May 12, 2016 / 12:37 AM / 2 years ago

Apple slide drags on Wall Street; yen weakens

NEW YORK (Reuters) - The yen lost ground against the U.S. dollar on Thursday amid speculation Japan could expand its monetary stimulus soon, while a drop in Apple shares dragged the Nasdaq lower in a volatile trading day.

Traders work at their desks in front of the German share price index, DAX board, at the stock exchange in Frankfurt, Germany, May 11, 2016. REUTERS/Staff/Remote

Oil prices settled higher after a roller-coaster session that saw U.S. crude touch a six-month high. U.S. Treasury prices fell after comments from a Federal Reserve official suggested interest rates could rise faster than some investors expect.

Major U.S. stock indexes closed mixed. The Dow Jones industrial average .DJI rose 9.38 points, or 0.05 percent, to 17,720.5 and the S&P 500 .SPX lost 0.35 points, or 0.02 percent, to 2,064.11.

The Nasdaq Composite .IXIC dropped 23.35 points, or 0.49 percent, to 4,737.33.

Stocks had posted sharp declines on Wednesday following a strong rally a day earlier.

“Volatility has made a huge comeback,” said Jake Dollarhide, chief executive officer of Longbow Asset Management in Tulsa, Oklahoma. “There seems to be a lack of confidence about a sustained rally.”

Apple (AAPL.O) shares fell 2.4 percent to a two-year low on concerns about iPhone demand. The stock was the biggest drag on all three major indexes.

“While we are technically still in a bull market, it’s been more of a consolidation for the past year, so when you see your leaders like that turn lower, I think people get a little bit concerned,” said Michael O‘Rourke, chief market strategist at JonesTrading in Greenwich, Connecticut.

Gains in consumer staples and telecommunications shares helped counter Apple.

Data showed the number of Americans filing for unemployment benefits unexpectedly rose last week to the highest in more than a year, but economists blamed striking telecommunications workers for the surge.

The pan-European FTSEurofirst stocks index .FTEU3 shed 0.6 percent. Shares were weighed down by some disappointing results, including from Dutch insurer Aegon (AEGN.AS) and French bank Credit Agricole (CAGR.PA).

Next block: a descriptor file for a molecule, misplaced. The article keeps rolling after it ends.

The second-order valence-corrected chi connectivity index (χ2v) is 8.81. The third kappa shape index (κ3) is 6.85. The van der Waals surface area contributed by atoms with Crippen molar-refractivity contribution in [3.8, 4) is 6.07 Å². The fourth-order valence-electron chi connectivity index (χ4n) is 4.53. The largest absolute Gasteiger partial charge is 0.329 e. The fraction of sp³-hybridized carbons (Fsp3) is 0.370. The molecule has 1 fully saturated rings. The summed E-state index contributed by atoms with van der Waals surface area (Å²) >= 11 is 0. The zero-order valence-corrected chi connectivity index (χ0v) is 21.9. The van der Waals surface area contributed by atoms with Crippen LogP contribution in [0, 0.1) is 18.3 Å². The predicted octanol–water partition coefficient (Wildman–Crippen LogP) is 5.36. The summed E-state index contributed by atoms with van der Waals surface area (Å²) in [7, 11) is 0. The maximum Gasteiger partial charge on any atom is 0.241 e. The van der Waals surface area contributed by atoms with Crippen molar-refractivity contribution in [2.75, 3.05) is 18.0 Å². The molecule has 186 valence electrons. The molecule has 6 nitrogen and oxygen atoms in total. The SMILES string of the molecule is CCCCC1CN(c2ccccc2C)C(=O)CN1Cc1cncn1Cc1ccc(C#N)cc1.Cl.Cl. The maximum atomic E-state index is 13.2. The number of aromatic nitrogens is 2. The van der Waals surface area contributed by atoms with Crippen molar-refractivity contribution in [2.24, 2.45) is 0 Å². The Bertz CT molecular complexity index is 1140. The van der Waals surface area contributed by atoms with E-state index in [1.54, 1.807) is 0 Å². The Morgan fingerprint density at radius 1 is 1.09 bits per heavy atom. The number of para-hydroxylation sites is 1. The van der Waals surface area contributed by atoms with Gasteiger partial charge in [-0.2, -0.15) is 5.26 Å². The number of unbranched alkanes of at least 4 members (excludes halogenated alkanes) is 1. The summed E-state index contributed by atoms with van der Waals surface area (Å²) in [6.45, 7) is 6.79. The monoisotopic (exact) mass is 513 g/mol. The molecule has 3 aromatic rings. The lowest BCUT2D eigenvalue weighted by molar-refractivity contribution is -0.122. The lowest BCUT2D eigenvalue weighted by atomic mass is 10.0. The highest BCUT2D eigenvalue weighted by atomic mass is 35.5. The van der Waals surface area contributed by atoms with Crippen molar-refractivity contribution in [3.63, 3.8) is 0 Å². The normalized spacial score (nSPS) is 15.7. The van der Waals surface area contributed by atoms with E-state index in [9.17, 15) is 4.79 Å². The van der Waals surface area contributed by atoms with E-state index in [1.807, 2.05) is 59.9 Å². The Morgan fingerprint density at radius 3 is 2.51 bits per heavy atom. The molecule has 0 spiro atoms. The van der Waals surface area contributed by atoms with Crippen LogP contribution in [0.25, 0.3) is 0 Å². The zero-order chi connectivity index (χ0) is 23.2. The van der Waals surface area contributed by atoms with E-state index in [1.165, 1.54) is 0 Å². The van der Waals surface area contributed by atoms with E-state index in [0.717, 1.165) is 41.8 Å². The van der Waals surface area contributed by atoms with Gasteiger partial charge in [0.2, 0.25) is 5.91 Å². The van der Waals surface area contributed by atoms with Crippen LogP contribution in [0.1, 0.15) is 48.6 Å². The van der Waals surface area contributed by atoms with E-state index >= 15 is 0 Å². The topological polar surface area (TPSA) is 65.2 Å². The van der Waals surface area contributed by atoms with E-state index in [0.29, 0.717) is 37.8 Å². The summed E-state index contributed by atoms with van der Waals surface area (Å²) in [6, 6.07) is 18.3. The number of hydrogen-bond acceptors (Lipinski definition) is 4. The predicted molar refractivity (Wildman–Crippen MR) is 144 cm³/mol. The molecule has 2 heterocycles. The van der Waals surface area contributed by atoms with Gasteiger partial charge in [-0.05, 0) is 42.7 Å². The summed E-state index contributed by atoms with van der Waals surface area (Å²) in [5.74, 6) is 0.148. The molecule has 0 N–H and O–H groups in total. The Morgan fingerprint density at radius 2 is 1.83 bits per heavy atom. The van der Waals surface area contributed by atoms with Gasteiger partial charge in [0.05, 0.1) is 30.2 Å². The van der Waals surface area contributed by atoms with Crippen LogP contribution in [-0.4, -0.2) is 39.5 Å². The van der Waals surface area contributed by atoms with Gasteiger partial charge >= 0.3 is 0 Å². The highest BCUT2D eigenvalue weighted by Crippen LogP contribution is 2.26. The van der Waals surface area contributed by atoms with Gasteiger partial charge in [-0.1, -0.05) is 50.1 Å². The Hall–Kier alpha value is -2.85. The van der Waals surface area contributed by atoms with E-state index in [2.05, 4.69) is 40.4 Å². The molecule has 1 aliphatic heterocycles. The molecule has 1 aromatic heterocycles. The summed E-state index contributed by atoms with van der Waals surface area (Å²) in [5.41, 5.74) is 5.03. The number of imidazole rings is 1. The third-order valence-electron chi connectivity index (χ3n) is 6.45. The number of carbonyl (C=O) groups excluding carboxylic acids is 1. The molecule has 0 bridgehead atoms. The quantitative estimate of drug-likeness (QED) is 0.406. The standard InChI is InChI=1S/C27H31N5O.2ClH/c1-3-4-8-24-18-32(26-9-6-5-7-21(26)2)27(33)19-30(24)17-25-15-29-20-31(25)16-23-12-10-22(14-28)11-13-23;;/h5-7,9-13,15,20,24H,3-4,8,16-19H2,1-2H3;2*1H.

MSCI’s global gauge of stocks .MIWD00000PUS fell 0.2 percent. The index is off less than 1 percent for 2016, with stocks rebounding after a rough start to the year but little changed in recent weeks.

Concerns about the global economy persist and investors are responding to diverging policies between the Federal Reserve and other major central banks.

The yen JPY= fell 0.6 percent against the dollar, pressured by speculation the Bank of Japan could expand its monetary stimulus as soon as next month.

Against a basket of currencies including the yen, the dollar .DXY gained 0.4 percent.

Oil prices gained in a volatile session as investors weighed a forecast for tighter global supplies against signs of another storage build at the hub for U.S. crude futures.

Brent crude LCOc1 settled up 1 percent at $48.08 per barrel. U.S. crude’s WTI CLc1 settled up 1 percent at $46.70. It hit a six-month high of $47.02 earlier.

Oil prices have recovered some ground after touching 12-year lows earlier in 2016.

U.S. Treasury prices fell after a Fed official said the U.S. central bank should raise interest rates if data confirms a stronger jobs market and inflation outlook in the second quarter, noting that markets are too pessimistic on the economy.

The comments by Boston Fed President Eric Rosengren, a voting member this year on the Fed’s rate-setting committee, point to growing pressure within the U.S. central bank to raise rates in the coming months.

“The market remains too pessimistic about the fundamental strength of the U.S. economy, and the likelihood of removing monetary accommodation is higher,” Rosengren said.

Benchmark 10-year notes US10YT=RR were last down 7/32 in price to yield 1.7516 percent, up from 1.73 percent late on Wednesday.

Additional reporting by Karen Brettell, Gertrude Chavez-Dreyfuss and Barani Krishnan in New York; Editing by James Dalgleish and Nick Zieminski

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